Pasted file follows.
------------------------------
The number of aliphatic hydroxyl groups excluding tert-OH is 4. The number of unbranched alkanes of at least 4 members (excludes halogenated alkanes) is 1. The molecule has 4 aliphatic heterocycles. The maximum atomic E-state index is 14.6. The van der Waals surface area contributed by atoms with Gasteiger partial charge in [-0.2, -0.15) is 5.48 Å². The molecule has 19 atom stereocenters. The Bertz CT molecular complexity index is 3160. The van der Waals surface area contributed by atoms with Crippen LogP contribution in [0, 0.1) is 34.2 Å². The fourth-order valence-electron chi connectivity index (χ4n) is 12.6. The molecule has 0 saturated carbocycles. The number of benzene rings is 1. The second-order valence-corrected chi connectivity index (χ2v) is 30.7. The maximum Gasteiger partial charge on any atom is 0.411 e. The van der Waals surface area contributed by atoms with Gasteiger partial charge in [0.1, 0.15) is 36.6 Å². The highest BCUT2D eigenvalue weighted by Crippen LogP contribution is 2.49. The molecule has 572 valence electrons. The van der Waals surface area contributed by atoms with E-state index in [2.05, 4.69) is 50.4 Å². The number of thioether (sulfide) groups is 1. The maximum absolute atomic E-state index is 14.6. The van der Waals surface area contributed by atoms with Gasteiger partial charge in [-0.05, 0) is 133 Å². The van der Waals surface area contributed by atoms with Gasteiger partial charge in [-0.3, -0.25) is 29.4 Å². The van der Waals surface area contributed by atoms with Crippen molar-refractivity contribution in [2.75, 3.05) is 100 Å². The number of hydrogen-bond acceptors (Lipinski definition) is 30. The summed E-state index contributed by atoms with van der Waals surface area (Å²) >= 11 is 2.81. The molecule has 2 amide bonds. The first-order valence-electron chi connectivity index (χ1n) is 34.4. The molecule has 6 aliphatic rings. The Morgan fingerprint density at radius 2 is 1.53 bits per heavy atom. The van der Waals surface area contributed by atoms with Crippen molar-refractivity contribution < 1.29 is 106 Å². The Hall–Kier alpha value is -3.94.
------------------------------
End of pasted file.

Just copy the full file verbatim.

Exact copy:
The number of aliphatic hydroxyl groups excluding tert-OH is 4. The number of unbranched alkanes of at least 4 members (excludes halogenated alkanes) is 1. The molecule has 4 aliphatic heterocycles. The maximum atomic E-state index is 14.6. The van der Waals surface area contributed by atoms with Gasteiger partial charge in [-0.2, -0.15) is 5.48 Å². The molecule has 19 atom stereocenters. The Bertz CT molecular complexity index is 3160. The van der Waals surface area contributed by atoms with Crippen LogP contribution in [0, 0.1) is 34.2 Å². The fourth-order valence-electron chi connectivity index (χ4n) is 12.6. The molecule has 0 saturated carbocycles. The number of benzene rings is 1. The second-order valence-corrected chi connectivity index (χ2v) is 30.7. The maximum Gasteiger partial charge on any atom is 0.411 e. The van der Waals surface area contributed by atoms with Gasteiger partial charge in [0.1, 0.15) is 36.6 Å². The highest BCUT2D eigenvalue weighted by Crippen LogP contribution is 2.49. The molecule has 572 valence electrons. The van der Waals surface area contributed by atoms with E-state index in [2.05, 4.69) is 50.4 Å². The number of thioether (sulfide) groups is 1. The maximum absolute atomic E-state index is 14.6. The van der Waals surface area contributed by atoms with Gasteiger partial charge in [-0.05, 0) is 133 Å². The van der Waals surface area contributed by atoms with Gasteiger partial charge in [-0.3, -0.25) is 29.4 Å². The van der Waals surface area contributed by atoms with Crippen molar-refractivity contribution in [2.75, 3.05) is 100 Å². The number of hydrogen-bond acceptors (Lipinski definition) is 30. The summed E-state index contributed by atoms with van der Waals surface area (Å²) >= 11 is 2.81. The molecule has 2 amide bonds. The first-order valence-electron chi connectivity index (χ1n) is 34.4. The molecule has 6 aliphatic rings. The Morgan fingerprint density at radius 2 is 1.53 bits per heavy atom. The van der Waals surface area contributed by atoms with Crippen molar-refractivity contribution < 1.29 is 106 Å². The Hall–Kier alpha value is -3.94.